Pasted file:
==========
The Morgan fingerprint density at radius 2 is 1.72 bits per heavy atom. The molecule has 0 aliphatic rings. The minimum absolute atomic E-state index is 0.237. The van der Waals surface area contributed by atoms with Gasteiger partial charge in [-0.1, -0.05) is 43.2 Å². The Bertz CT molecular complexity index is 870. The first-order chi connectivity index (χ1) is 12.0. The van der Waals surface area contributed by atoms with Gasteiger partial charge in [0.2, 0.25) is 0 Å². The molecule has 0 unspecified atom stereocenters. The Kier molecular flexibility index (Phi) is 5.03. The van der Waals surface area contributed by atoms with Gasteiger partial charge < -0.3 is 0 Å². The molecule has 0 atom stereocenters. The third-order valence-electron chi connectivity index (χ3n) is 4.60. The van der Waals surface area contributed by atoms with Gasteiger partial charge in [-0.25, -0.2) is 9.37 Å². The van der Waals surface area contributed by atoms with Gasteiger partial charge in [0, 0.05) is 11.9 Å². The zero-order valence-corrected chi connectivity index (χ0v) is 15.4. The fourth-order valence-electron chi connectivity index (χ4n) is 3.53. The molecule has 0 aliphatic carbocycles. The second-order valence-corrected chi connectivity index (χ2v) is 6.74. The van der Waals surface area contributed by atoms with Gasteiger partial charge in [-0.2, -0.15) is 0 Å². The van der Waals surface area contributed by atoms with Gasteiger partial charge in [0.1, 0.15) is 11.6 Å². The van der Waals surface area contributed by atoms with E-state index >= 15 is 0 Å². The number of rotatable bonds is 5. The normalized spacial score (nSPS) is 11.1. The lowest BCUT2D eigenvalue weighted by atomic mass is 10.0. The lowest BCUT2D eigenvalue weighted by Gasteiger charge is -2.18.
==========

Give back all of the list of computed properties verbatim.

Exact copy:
The Morgan fingerprint density at radius 2 is 1.72 bits per heavy atom. The molecule has 0 aliphatic rings. The minimum absolute atomic E-state index is 0.237. The van der Waals surface area contributed by atoms with Gasteiger partial charge in [-0.1, -0.05) is 43.2 Å². The Bertz CT molecular complexity index is 870. The first-order chi connectivity index (χ1) is 12.0. The van der Waals surface area contributed by atoms with Gasteiger partial charge in [0.2, 0.25) is 0 Å². The molecule has 0 unspecified atom stereocenters. The Kier molecular flexibility index (Phi) is 5.03. The van der Waals surface area contributed by atoms with Gasteiger partial charge < -0.3 is 0 Å². The molecule has 0 atom stereocenters. The third-order valence-electron chi connectivity index (χ3n) is 4.60. The van der Waals surface area contributed by atoms with Gasteiger partial charge in [-0.25, -0.2) is 9.37 Å². The van der Waals surface area contributed by atoms with Gasteiger partial charge in [0, 0.05) is 11.9 Å². The zero-order valence-corrected chi connectivity index (χ0v) is 15.4. The fourth-order valence-electron chi connectivity index (χ4n) is 3.53. The molecule has 0 aliphatic carbocycles. The second-order valence-corrected chi connectivity index (χ2v) is 6.74. The van der Waals surface area contributed by atoms with Gasteiger partial charge in [-0.2, -0.15) is 0 Å². The van der Waals surface area contributed by atoms with Gasteiger partial charge in [0.1, 0.15) is 11.6 Å². The van der Waals surface area contributed by atoms with E-state index >= 15 is 0 Å². The number of rotatable bonds is 5. The normalized spacial score (nSPS) is 11.1. The lowest BCUT2D eigenvalue weighted by atomic mass is 10.0. The lowest BCUT2D eigenvalue weighted by Gasteiger charge is -2.18.